A capital gains tax is back on the political agenda following a report showing the country's richest families pay about half as much tax on their income as an average New Zealander.
The IRD investigation looked at effective tax rates paid across full income and assets - including capital gains, property and businesses, trusts and shares - rather than salaries or wages alone.
It showed the median effective tax rate for people worth more than $50 million is just 9.4 percent, compared to more than 20 percent for middle-wealth New Zealanders.
While former prime minister Jacinda Ardern categorically ruled out introducing a comprehensive capital gains tax, her successor Chris Hipkins has not ruled it out next term if Labour is re-elected.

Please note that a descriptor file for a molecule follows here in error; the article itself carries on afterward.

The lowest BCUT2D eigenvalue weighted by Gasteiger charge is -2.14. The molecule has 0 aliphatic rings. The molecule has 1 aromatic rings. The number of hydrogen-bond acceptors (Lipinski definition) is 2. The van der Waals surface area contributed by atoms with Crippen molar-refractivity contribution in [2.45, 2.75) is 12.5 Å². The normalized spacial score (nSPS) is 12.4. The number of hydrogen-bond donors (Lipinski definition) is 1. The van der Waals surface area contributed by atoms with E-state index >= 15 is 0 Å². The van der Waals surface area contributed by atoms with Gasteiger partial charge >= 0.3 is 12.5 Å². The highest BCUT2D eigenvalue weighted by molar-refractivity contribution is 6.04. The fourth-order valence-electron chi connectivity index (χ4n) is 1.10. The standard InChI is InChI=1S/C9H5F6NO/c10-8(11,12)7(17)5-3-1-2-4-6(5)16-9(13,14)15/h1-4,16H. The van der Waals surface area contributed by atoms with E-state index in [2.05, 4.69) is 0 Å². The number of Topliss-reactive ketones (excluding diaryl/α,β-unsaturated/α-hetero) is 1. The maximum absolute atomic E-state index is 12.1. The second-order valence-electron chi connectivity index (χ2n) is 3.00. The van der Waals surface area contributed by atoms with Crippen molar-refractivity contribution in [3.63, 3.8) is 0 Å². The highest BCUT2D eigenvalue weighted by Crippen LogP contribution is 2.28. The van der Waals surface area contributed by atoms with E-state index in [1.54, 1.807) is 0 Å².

Revenue Minister David Parker told Morning Report the report showed that someone earning $80,000 a year was paying an effective tax rate of around 30 percent, once the GST they paid on goods and services was taken into account.
"The 22 percent [they pay] from income tax, plus the 8 or 9 percent in GST, means that a person on about $80,000 - if they've got no other capital gain income, and a lot of them don't - is paying a tax rate of around 30 percent, whereas the wealthy are paying under 10."
Parker said the report proved the very wealthy in New Zealand had assets far in excess of what had previously been measured.
"This group of people have, on average, net assets of $276 million each ... I think that's probably the biggest surprise in this for most people, is that wealth is that concentrated at the top."
He said the government was trying to shed light on the unfairness in current tax settings and the results of the survey would have political consequences for all parties because the public would want to know how the highlighted disparities could be addressed.
"Until now, we've relied upon survey measures of health in the household economic survey, which have only ever found - in the history of the survey - two people with assets more than $20 million," he said.